While it took many scholars, who were authorities in Greek and Hebrew, years to complete the King James Version of the Bible, Joseph Smith began his work without any knowledge of these languages and completed it in three years. Arch S. Reynolds clarified the matter:
We know that Joseph Smith was not at that time familiar with either the Greek or Hebrew language; therefore it would be impossible for him to have translated the Bible from the original tongues. Later, however, the need of the knowledge of these languages was seen by him, so he studied those languages and became quite proficient in reading the holy scriptures in those tongues. But in 1830, he was unlearned in those ancient languages. So, technically speaking, he did not translate the scriptures in his Inspired Bible ("A Study of Joseph Smith's Bible Revision," p. 61).
Although some Mormon scholars now hesitate to call Joseph Smith's Inspired Version a translation, Robert J. Matthews points out that "every reference to it in the Doctrine and Covenants
and the History of the Church calls it a translation" (BYU Studies, Autumn 1968, p. 3).
R. C. Evans registered this comment about Joseph's Inspired Version:
Those who wish to read this marvellous work, the new Bible translated by Joseph Smith, by direct revelation, will discover that he has not translated a single word, that he had no manuscript of any kind, that he was an ignorant young man, is admitted. There is no evidence that he compared any originals with each other, nor could he have done so if the originals were before him. The claim is that it was all done by direct inspiration from the Almighty, but to call it a translation is the height of impudence and nonsense....
Here is the secret of Smith's power to translate. He read the Bible, thought that such and such a change should be made, either by adding a few verses, or taking away a few verses. If he had the burning sensation in his bosom it was right, and so he cut and slashed away at the Word of God to his heart's content, and the result is the Mormon Bible (Forty Years in the Mormon Church—Why I Left It! Toronto, Canada, 1920, pp. 111-12).
Joseph Smith not only made many unnecessary changes in the Bible, but he also failed to see the places where the text of the Bible really needed correction. There is one statement in the King James Version, 1 John 5:7 and 8, which scholars are certain is an interpolation. In modern versions of the Bible this statement has been removed to conform with the ancient Greek manuscripts. Following is a comparison of the text in the King James Version and that found in the Revised Standard Version:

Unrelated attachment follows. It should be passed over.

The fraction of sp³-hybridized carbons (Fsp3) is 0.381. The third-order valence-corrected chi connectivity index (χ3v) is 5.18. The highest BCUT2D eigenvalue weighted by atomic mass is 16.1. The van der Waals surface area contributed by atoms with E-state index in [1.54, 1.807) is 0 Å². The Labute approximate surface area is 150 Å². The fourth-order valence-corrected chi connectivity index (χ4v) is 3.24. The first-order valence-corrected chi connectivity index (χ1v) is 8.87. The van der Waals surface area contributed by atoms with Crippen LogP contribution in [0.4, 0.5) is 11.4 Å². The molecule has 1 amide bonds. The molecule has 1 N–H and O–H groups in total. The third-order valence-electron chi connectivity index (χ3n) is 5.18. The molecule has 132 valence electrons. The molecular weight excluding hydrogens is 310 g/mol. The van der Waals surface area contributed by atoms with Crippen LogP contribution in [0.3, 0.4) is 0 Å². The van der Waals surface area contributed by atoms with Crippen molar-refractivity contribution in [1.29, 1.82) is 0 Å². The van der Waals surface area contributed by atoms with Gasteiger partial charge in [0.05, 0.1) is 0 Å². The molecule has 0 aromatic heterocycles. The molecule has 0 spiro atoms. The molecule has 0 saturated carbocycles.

King James Version: 1 John 5:6-8: "6. This is he that came by water and blood, even Jesus Christ; not by water only, but by water and blood. And it is the Spirit that beareth witness, because the Spirit is truth. 7. For there are three that bear record in heaven, the Father, the Word, and the Holy Ghost: and these three are one. 8. And there are three that bear witness in earth, the Spirit, and the water, and the blood: and these three agree in one."
Revised Standard Version: 1 John 5:6-8: "6. This is he who came by water and blood, Jesus Christ, not with the water only but with the water and the blood. 7. And the Spirit is the witness, because the Spirit is the truth. 8. There are three witnesses, the Spirit, the water, and the blood; and these three agree."
In Our Bible and the Ancient Manuscripts, page 258, we learn that "the text is found in no Greek MSS. except a few of very late date in which it has been inserted from the Latin. It is a purely Latin interpolation of African origin, which, beginning as a gloss, first found its way into the text of Spain, where it appears in the Freising Fragments, and later in the Vulgate codices Cavensis and Toletanus. Thence it spread over Europe as an unequivocal Scripture 'proof' of the doctrine of the Trinity."
Even in Joseph Smith's time this portion of 1 John was rejected by many scholars. Adam Clarke wrote: "Though a conscientious advocate for the sacred doctrine contained in the disputed text, and which I think expressly enough revealed in several other parts of the sacred writings, I must own the passage in question stands on a most dubious foundation" (Clarke's Commentary, vol. 6, p. 929).
An examination of the writings of Mormon scholars reveals that they also question the authenticity of this verse. Arch S. Reynolds stated: "The extraneous matter added in the Authorized Version is clearly an interpolation ..." ("A Study of Joseph Smith's Bible Revision," p. 169).